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Experts Say COVIDEX is Safe But Caution Against Nosal Use

As the debate over the efficacy of Covidex in the treatment of COVID-19 rages on, the Pharmaceutical Society of Uganda and a leading herbal medicine expert say that the remedy is safe for use in People battling COVID-19.

The National Drug Authority (NDA) mid this month banned the use of the drug saying the developer, Professor Patrick Ogwang had not subjected it to the required approvals. For a locally manufactured drug to be approved by the National Drug Authority, it has to go through clinical trials among other requirements.

But Pamela Achii, the President of the Uganda Pharmaceutical Society and Dr. Grace Nambatya, the Director of Research at the Natural Chemotherapeutics Research Laboratory say that while the herbal-based treatment has not been approved by the NDA, it has some ingredients to treat COVD-related infections and should not be wholly dismissed.

Acci said on Saturday that the remedy has the berberine plant as an active ingredient and its effectiveness has been proven in COVID-19 studies done elsewhere. Berberine has also been used in treatments for diabetes and liver disease. As a society, she adds that they are supporting clinical trials of the drug to quickly start.

She added that yesterday they finished the required protocols to have authentication processes start since Prof. Patrick Ogwang the innovator of the formulation has already applied for emergency use authorization.

Dr Nambatya said she had a 79-year-old patient battling COVID-19 in the Intensive Care Unit who was given COVIDEX and they improved. She however recommends that the remedy shouldn’t be given in the nose but rather through the mouth to throat since another herb known as Warburgia ugandensis in the product is sensitive to the membranes in the nose especially when someone is sick.

She says there’s inflammation in COVID-19 where remedies with peppery taste can be challenging especially if administered in the nose.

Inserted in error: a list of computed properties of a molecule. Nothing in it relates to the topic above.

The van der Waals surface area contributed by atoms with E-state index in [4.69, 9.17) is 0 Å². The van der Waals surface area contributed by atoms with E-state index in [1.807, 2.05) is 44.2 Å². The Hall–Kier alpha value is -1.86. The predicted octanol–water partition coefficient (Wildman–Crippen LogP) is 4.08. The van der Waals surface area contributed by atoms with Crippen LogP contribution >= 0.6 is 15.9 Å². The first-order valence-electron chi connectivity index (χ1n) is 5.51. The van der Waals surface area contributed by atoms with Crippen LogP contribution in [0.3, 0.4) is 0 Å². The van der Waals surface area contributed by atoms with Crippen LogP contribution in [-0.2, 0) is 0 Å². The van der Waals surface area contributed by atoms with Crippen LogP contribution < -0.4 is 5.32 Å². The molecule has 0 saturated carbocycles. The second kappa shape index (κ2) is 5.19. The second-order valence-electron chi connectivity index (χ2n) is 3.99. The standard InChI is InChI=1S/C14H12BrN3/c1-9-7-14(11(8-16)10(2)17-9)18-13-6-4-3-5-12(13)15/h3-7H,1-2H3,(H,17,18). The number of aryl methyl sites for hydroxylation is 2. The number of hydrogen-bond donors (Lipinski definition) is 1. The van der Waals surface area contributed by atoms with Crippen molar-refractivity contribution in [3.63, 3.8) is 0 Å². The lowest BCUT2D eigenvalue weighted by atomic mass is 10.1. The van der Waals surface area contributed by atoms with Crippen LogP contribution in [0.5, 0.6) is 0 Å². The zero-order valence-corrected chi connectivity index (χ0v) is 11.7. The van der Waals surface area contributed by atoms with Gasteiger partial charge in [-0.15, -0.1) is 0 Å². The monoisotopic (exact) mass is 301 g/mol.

NDA’s Brain Sekayomba said that the Professor has submitted his application for the remedy to be notified, a process that can allow the product to be used under emergency use categorization even as clinical trials have not yet been done. He says so far, no natural product has been notified or authorized to be used as a cure.

According to NDA however, Ogwang was asked to submit additional documents to support his innovation ten days ago but they since got no feedback from him. Normally, the product notification process takes about three months to be completed. Once this process is completed and no red flags are noted in the formulation, it will be allowed for use by the general public.

The experts were speaking during the launch of findings by Regional NGO Twaweza in their Sauti Za Wananchi, a mobile phone survey in which they captured Kampala residents’ experiences and opinions on the use of herbal remedies.

In the surveys conducted from July to August 2020, and December to January 2021, they found close to half of the residents in Kampala believe drinking herbal combinations can cure COVID-19. Also, the findings show that three out of ten people believe steam inhalation cures COVID-19 whereas four out of ten believe that taking Vitamin C, a drug whose use among those on homecare for COVID-19 can actually cure the disease.

Overall, 50 per cent of the people surveyed wrongly believe that a person who doesn’t show symptoms even when positive doesn’t spread the disease, while 46 per cent believe hot climates prevent spread.

With such wide misconceptions and the fact that study findings show even in Twaweza surveys that are still being done that use of herbal remedies are on the increase, experts urged the regulators to expedite the process of its approval as it’s very important especially now that there is no known cure yet for the viral respiratory disease.

According to data currently being collected in Kampala and Kyotera, Twaweza says already they are seeing herbal medicine use to shoot up to 31 per cent from 17 per cent last year.


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